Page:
Seventy incoming fourth-, fifth- and sixth-graders are wrapping up a week of summer science at the University of Central Arkansas.

The students occupied labs, campus lawns and classrooms for the four classes offered: Of Cabbages and Chemistry, Calling All Engineers, Playful Polymers and R U Brainy?

On Wednesday, Dr. Kathy Marvin’s Playful Polymers students were creating "slime and gloop."

"We’re using polymers, and one of them is Elmer’s Glue, to make slime and gloop. Gloop is more putty-like," Marvin said.

The students used household laundry agent Borax as a "cross-linker."

"This teaches them the concept of cross-linking. One grabs onto the chain and binds with another to make a firm bond. You can play with it, stretch it and bounce it," said Marvin.

In an adjacent building, students of Dr. Tina Mankey were testing the effectiveness of the "helmets" created to protect raw eggs dropped from a few stories above a school sidewalk.

In the R U Brainy? session, students learned about the importance of protecting the human brain.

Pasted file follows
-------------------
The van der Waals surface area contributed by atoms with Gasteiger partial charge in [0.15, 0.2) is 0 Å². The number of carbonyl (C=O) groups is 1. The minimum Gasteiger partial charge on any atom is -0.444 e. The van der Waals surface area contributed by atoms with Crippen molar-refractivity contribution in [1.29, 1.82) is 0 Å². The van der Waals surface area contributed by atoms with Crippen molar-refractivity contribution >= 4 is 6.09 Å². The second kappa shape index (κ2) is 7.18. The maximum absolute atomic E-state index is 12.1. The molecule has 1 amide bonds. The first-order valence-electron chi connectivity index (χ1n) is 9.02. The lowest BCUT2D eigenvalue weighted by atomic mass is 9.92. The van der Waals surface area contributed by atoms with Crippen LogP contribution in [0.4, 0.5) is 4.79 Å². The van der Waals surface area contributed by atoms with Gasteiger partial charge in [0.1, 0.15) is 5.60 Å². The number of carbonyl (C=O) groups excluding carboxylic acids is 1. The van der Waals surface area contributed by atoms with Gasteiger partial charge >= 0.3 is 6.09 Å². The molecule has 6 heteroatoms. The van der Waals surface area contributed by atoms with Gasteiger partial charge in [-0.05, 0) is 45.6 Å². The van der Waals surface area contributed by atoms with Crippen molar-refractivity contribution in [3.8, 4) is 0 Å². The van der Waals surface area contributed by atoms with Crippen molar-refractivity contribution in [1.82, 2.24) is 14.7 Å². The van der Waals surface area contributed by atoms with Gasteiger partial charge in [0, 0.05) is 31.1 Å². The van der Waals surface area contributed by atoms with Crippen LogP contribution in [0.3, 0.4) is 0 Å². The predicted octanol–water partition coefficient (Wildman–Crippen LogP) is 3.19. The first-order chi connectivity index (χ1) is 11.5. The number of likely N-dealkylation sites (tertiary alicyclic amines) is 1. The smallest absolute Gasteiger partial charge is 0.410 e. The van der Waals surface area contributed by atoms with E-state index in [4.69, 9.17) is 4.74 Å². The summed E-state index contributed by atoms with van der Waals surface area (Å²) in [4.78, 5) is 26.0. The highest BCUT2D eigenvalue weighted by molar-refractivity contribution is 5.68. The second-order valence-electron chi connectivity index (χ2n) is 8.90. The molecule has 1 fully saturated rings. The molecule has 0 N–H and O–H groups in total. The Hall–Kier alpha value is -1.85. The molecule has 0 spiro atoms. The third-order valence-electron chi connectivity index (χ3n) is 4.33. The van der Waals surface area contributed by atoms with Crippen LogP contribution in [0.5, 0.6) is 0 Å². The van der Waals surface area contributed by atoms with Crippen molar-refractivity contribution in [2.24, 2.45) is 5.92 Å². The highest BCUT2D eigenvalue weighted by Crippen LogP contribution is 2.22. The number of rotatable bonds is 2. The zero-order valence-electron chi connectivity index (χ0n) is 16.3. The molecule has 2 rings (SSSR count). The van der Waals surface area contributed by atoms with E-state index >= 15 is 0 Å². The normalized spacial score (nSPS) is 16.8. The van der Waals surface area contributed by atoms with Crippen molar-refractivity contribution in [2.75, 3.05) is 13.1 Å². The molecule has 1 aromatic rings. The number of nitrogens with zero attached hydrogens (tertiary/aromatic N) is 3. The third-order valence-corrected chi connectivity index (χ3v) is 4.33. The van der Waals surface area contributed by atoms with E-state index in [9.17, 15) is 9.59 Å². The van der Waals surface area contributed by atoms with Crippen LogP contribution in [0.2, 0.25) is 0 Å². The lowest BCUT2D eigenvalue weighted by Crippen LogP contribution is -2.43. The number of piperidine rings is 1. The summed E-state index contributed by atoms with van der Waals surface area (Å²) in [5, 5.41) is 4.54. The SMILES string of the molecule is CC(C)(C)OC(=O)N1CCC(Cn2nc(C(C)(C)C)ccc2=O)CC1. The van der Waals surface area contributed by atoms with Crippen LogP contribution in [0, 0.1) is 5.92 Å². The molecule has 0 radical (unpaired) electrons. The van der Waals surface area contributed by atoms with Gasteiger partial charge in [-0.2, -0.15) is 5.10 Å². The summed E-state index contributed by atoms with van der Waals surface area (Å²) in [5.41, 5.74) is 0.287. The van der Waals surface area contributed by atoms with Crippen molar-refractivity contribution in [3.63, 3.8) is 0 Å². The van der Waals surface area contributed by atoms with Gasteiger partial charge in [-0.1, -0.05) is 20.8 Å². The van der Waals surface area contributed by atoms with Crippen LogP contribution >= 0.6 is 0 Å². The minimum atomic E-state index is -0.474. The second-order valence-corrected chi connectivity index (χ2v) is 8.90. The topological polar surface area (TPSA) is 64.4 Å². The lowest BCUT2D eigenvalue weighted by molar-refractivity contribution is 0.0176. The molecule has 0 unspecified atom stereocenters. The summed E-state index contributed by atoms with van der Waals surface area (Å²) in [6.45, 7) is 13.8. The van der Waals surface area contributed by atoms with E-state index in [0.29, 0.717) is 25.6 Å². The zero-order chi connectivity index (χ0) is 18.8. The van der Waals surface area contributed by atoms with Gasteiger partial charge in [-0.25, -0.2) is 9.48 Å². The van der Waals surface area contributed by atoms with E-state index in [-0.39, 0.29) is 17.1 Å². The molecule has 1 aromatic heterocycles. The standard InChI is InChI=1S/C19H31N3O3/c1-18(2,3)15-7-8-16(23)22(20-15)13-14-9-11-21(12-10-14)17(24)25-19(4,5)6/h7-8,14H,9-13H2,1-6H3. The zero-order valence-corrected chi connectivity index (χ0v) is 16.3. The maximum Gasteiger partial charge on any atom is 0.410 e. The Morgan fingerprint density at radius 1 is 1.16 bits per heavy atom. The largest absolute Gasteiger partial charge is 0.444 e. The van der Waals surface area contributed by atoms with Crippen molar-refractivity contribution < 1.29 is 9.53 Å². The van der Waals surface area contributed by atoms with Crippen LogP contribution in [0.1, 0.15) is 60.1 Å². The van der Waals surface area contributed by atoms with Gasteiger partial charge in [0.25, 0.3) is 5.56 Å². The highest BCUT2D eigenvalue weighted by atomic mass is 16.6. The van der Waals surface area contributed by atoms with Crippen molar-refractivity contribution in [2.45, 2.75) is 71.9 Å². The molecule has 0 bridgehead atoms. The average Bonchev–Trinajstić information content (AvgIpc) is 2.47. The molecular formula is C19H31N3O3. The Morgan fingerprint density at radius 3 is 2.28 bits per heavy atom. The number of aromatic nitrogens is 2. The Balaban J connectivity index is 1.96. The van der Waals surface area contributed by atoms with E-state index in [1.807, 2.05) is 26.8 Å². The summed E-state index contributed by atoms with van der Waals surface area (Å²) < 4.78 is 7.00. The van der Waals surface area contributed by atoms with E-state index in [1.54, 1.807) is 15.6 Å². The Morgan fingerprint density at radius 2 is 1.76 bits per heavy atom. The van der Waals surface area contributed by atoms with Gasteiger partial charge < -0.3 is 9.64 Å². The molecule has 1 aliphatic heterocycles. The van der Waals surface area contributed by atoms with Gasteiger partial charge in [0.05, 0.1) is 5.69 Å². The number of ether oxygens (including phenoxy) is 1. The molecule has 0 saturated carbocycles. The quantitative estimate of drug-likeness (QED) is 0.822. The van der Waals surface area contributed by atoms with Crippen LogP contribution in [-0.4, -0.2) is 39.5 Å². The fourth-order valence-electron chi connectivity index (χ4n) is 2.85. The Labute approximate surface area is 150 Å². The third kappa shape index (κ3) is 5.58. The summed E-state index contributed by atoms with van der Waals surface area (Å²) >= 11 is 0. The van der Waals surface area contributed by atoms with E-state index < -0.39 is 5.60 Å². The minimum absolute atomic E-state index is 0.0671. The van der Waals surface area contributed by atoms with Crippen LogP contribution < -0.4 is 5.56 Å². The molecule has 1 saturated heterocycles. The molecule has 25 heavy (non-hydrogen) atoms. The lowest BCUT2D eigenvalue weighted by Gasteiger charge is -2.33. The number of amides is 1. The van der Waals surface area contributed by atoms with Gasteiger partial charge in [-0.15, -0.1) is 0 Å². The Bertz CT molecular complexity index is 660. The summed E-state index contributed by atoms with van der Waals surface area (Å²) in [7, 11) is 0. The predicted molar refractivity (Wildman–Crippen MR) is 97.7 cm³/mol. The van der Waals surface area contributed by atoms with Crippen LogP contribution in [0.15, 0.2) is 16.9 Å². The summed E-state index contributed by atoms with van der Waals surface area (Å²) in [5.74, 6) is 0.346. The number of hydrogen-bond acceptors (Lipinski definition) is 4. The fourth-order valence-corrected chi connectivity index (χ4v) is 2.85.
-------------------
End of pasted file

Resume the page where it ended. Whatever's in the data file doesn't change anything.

"Today we built helmets for our eggs and the eggs represent our brains. We’ve designed them to protect the brain or egg just like a bike helmet would," Mankey said. "Now we see whose egg broke and whose didn’t."

Some students used cotton, shoe boxes, foam to protect the eggs, and some employed plastic bags as parachutes.

The students later researched brain diseases and dysfunction. On Friday, the last day of the summer program, students interacted with a simulation of a brain with a disorder. Part of that lesson also included the importance of occupational therapy in treating people with brain disorders or injuries.

This was the seventh year for the program directed by Lisa Herrington and Dr. Mark Cooper.

(Staff writer Courtney Spradlin can be reached by email at or by phone at 505-1236. To comment on this and other stories in the Log Cabin, log on to Send us your news at